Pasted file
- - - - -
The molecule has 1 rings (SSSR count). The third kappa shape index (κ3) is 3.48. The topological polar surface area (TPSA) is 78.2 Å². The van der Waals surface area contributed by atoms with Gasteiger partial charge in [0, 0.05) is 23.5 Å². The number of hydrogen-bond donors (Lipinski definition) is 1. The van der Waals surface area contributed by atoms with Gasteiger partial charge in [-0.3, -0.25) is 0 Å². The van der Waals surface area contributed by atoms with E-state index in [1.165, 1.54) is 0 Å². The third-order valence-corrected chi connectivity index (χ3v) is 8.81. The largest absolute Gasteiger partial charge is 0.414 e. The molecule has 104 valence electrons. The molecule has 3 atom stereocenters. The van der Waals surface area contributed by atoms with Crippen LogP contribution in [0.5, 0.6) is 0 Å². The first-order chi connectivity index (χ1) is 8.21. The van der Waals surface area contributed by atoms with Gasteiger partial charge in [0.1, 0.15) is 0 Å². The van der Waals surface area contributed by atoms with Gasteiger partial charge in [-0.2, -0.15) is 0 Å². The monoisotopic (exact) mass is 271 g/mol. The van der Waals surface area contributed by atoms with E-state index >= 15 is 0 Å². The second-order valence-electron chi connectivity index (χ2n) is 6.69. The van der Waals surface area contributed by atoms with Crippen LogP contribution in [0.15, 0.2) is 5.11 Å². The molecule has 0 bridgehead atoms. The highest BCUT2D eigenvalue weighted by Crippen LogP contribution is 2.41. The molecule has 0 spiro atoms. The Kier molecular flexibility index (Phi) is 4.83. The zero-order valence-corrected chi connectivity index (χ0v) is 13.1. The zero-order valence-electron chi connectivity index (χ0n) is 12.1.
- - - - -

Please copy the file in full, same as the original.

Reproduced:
The molecule has 1 rings (SSSR count). The third kappa shape index (κ3) is 3.48. The topological polar surface area (TPSA) is 78.2 Å². The van der Waals surface area contributed by atoms with Gasteiger partial charge in [0, 0.05) is 23.5 Å². The number of hydrogen-bond donors (Lipinski definition) is 1. The van der Waals surface area contributed by atoms with Gasteiger partial charge in [-0.3, -0.25) is 0 Å². The van der Waals surface area contributed by atoms with E-state index in [1.165, 1.54) is 0 Å². The third-order valence-corrected chi connectivity index (χ3v) is 8.81. The largest absolute Gasteiger partial charge is 0.414 e. The molecule has 104 valence electrons. The molecule has 3 atom stereocenters. The van der Waals surface area contributed by atoms with Crippen LogP contribution in [0.5, 0.6) is 0 Å². The first-order chi connectivity index (χ1) is 8.21. The van der Waals surface area contributed by atoms with Gasteiger partial charge in [0.1, 0.15) is 0 Å². The van der Waals surface area contributed by atoms with Gasteiger partial charge in [-0.2, -0.15) is 0 Å². The monoisotopic (exact) mass is 271 g/mol. The van der Waals surface area contributed by atoms with E-state index >= 15 is 0 Å². The second-order valence-electron chi connectivity index (χ2n) is 6.69. The van der Waals surface area contributed by atoms with Crippen LogP contribution in [0.15, 0.2) is 5.11 Å². The molecule has 0 bridgehead atoms. The highest BCUT2D eigenvalue weighted by Crippen LogP contribution is 2.41. The molecule has 0 spiro atoms. The Kier molecular flexibility index (Phi) is 4.83. The zero-order valence-corrected chi connectivity index (χ0v) is 13.1. The zero-order valence-electron chi connectivity index (χ0n) is 12.1.